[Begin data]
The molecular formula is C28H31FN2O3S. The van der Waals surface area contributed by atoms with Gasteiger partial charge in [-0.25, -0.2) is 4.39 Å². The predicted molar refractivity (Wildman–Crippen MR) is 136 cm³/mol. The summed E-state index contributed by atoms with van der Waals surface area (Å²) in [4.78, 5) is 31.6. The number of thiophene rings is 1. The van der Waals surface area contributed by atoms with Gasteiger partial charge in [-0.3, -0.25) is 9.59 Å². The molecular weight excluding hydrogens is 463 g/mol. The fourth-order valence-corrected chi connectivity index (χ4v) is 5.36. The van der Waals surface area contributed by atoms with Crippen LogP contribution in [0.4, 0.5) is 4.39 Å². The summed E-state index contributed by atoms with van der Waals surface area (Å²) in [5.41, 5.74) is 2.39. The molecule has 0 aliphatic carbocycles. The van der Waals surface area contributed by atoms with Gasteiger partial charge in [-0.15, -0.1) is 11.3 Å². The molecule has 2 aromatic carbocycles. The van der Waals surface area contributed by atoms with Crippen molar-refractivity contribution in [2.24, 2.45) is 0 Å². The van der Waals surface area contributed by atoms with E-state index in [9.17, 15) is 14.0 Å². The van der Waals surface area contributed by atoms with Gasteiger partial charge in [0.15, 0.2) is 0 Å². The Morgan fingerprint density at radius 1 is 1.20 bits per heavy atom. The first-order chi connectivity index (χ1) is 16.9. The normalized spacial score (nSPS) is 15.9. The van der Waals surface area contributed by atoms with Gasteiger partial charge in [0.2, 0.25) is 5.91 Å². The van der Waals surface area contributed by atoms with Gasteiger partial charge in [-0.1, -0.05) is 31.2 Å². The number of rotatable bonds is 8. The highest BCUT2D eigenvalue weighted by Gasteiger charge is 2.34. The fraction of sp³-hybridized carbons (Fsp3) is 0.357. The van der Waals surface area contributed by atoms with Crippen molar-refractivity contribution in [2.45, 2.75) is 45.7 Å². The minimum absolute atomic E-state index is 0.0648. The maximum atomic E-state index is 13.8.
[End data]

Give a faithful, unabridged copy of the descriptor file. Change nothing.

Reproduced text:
The molecular formula is C28H31FN2O3S. The van der Waals surface area contributed by atoms with Gasteiger partial charge in [-0.25, -0.2) is 4.39 Å². The predicted molar refractivity (Wildman–Crippen MR) is 136 cm³/mol. The summed E-state index contributed by atoms with van der Waals surface area (Å²) in [4.78, 5) is 31.6. The number of thiophene rings is 1. The van der Waals surface area contributed by atoms with Gasteiger partial charge in [-0.3, -0.25) is 9.59 Å². The molecular weight excluding hydrogens is 463 g/mol. The fourth-order valence-corrected chi connectivity index (χ4v) is 5.36. The van der Waals surface area contributed by atoms with Crippen LogP contribution in [0.4, 0.5) is 4.39 Å². The summed E-state index contributed by atoms with van der Waals surface area (Å²) in [5.41, 5.74) is 2.39. The molecule has 0 aliphatic carbocycles. The van der Waals surface area contributed by atoms with Gasteiger partial charge in [-0.15, -0.1) is 11.3 Å². The molecule has 2 aromatic carbocycles. The van der Waals surface area contributed by atoms with Crippen molar-refractivity contribution in [2.24, 2.45) is 0 Å². The van der Waals surface area contributed by atoms with E-state index in [9.17, 15) is 14.0 Å². The van der Waals surface area contributed by atoms with Gasteiger partial charge in [0.15, 0.2) is 0 Å². The Morgan fingerprint density at radius 1 is 1.20 bits per heavy atom. The first-order chi connectivity index (χ1) is 16.9. The normalized spacial score (nSPS) is 15.9. The van der Waals surface area contributed by atoms with Gasteiger partial charge in [0.2, 0.25) is 5.91 Å². The van der Waals surface area contributed by atoms with Gasteiger partial charge in [-0.1, -0.05) is 31.2 Å². The number of rotatable bonds is 8. The highest BCUT2D eigenvalue weighted by Gasteiger charge is 2.34. The fraction of sp³-hybridized carbons (Fsp3) is 0.357. The van der Waals surface area contributed by atoms with Crippen molar-refractivity contribution in [2.45, 2.75) is 45.7 Å². The minimum absolute atomic E-state index is 0.0648. The maximum atomic E-state index is 13.8.